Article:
For more than seven hours, slabs of premium pork shoulder have been undergoing a transformation.
Constant heat from the burning hickory wood below have tenderized the pork, sealing in juices and providing a sweet, savory taste. A special rub, created by Franklin resident April Roland, has been baked in to give the meat a bold, spicy flavor.
In a few more hours, the creation will be complete, the meat will be shredded, and Jivy’s BBQ will have another batch of its pulled pork.
“It’s dirty work — you’re messing with the fire and making sure the temperature is right. It’s time consuming and a lot of work. If you don’t want to do that, I’d just stick with your grill,” she said. “But the rewards are worth it.”
Jivy’s BBQ chefs are professionals at smoking and barbecuing meats. But the concepts and strategies they use when cooking up loads of ribs, brisket or other smoked dishes are just as applicable to the weekend gourmand.
For those who like their barbecue done patiently, with maximum juiciness and flavor, smoking is the path to backyard greatness.
Barbecued food is as much part of summer in the United States as muggy weather and the Fourth of July. A report by the trade organization Hearth, Patio and Barbecue Association says that 80 percent of American households have an outdoor grill or smoker.
Nearly half of all grill owners see their setup as a functional cooking area in the home, as much as the kitchen.
While gas, charcoal and electric grills that provide direct heat are the most popular, smokers have been gaining traction.
Jeff Yader has been smoking meats since he was 11 years old. He and his father entered a small contest in Noblesville, cooking up a slab a ribs in a small smoker.
They didn’t win. But the experience was so enjoyable that Yader wanted to keep getting better at the barbecue.
“It was father-son stuff that we were doing,” he said. “It was an enjoyable thing to do with my dad. But as we kept meeting people from other areas, we built these friendships with other barbecuers. They were our barbecue family.”
Yader kept playing with different barbecue styles and entering more contests. Eventually, he formed his own contest team, traveling throughout the Midwest with the goal of cooking the best brisket, ribs and pork butt.
That experience became a full-time job for Yader as owner of Squealers Award Winning Barbecue in Mooresville. He opened the restaurant in 2001, an extension of his own barbecue competition team. An Indianapolis location was founded three years later.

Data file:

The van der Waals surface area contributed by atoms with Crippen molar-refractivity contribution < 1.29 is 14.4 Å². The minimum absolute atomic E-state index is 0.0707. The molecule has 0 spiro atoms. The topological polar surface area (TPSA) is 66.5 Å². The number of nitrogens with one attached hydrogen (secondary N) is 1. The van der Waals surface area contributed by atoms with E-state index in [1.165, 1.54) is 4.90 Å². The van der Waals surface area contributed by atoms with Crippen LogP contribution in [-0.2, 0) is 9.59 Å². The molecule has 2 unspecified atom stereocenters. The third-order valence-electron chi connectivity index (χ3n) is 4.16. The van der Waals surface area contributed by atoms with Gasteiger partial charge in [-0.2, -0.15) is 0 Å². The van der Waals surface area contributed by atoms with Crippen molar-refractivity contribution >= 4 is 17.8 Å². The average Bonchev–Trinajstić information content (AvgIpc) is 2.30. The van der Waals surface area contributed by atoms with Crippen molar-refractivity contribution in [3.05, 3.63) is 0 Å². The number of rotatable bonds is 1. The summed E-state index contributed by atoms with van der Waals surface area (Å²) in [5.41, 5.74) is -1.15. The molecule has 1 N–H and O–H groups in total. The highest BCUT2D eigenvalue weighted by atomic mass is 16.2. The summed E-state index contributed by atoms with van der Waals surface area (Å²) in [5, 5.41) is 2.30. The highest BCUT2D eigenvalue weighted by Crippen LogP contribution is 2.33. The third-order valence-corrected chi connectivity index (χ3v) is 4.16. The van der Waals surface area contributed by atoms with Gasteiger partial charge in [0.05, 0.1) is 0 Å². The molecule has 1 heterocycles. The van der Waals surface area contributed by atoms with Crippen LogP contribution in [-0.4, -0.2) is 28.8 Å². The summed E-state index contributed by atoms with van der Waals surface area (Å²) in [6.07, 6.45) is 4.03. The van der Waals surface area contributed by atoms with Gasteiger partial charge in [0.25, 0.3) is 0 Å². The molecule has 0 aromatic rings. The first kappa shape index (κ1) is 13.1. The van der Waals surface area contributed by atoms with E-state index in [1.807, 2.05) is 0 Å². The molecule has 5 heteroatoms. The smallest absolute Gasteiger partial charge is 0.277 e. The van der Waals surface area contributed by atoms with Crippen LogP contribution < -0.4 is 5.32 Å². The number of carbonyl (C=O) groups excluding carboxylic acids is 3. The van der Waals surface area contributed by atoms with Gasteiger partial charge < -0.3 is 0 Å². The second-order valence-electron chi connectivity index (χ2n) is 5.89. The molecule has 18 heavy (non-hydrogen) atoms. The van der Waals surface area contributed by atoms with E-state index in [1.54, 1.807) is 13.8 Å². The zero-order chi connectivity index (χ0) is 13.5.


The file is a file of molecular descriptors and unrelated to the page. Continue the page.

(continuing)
“It stems from loving to cook and eat barbecue,” he said. “I’ve never had any culinary training, but I love to dabble and mess around with the rubs and the spices and figuring out all of that.”
Roland always had been a maestro on her backyard barbecue. But she got interested in smoking meat only after her father gave her an electric smoker for Christmas.
Slowly, she started developing recipes, playing around with the flavors of different types of wood chips and more ambitious meats.
As a stay-at-home mom, she thought that opening a food stand at local farmers markets and events would give her something to do in her spare time.
“I had been praying for what my purpose was for a long time. The light bulb went on one day that I could do this,” she said. “I enjoy all kinds of food, not just barbecue. But I find myself doing a lot of barbecue.”
Roland was able to find a good deal on a custom-made smoker that she could tow behind her car and opened Jivy’s BBQ earlier this year. She smokes pulled pork, bacon, ribs and brisket, with plans to do unique offerings such as chicken potpies and gumbo in cooler weather.
She has found that hickory gives her ribs or pork shoulder a smokey-sweet taste. But if she’s doing things such as chicken potpies or gumbo, apple wood or cherry is a better option as it adds a little more sweetness.
The smoking starts hours before she’s ready to serve the meat. Depending on the meat and the conditions outside, smoking can take from seven to 12 hours.
“I feel like it depends on the weather and the humidity. Things like that can have a big difference. With a big wood smoker, we have to regulate the heat ourselves,” she said. “I always give myself 12 hours, regardless of if it takes that long or not.”
For professional barbecue teams such as Squealers, the preparation can start days before the cooking even starts. Yader and his teammates plan out how much meat to buy and head to their personal meat provider. They make sure the cooker is cleaned, stocked with wood and ready to fire up.
“Being well-organized can make it a little smoother for you. You have to be on your game and know what’s going on,” Yader said. “You have to know you have a good product and be in the state of mind that you’re cooking good barbecue.”
The same is true for backyard chefs.
Yader encourages beginners to backyard barbecuing to be adventurous and try new things. Play around with different rubs and flavor profiles.
“You have your friends and family as guinea pigs, and they won’t mind having to eat what you cook,” he said.
Mostly though, remember that it’s supposed to be fun.
“Don’t get the discouraged,” Yader said. “The guys who take it too seriously are the ones who are no fun to be around.”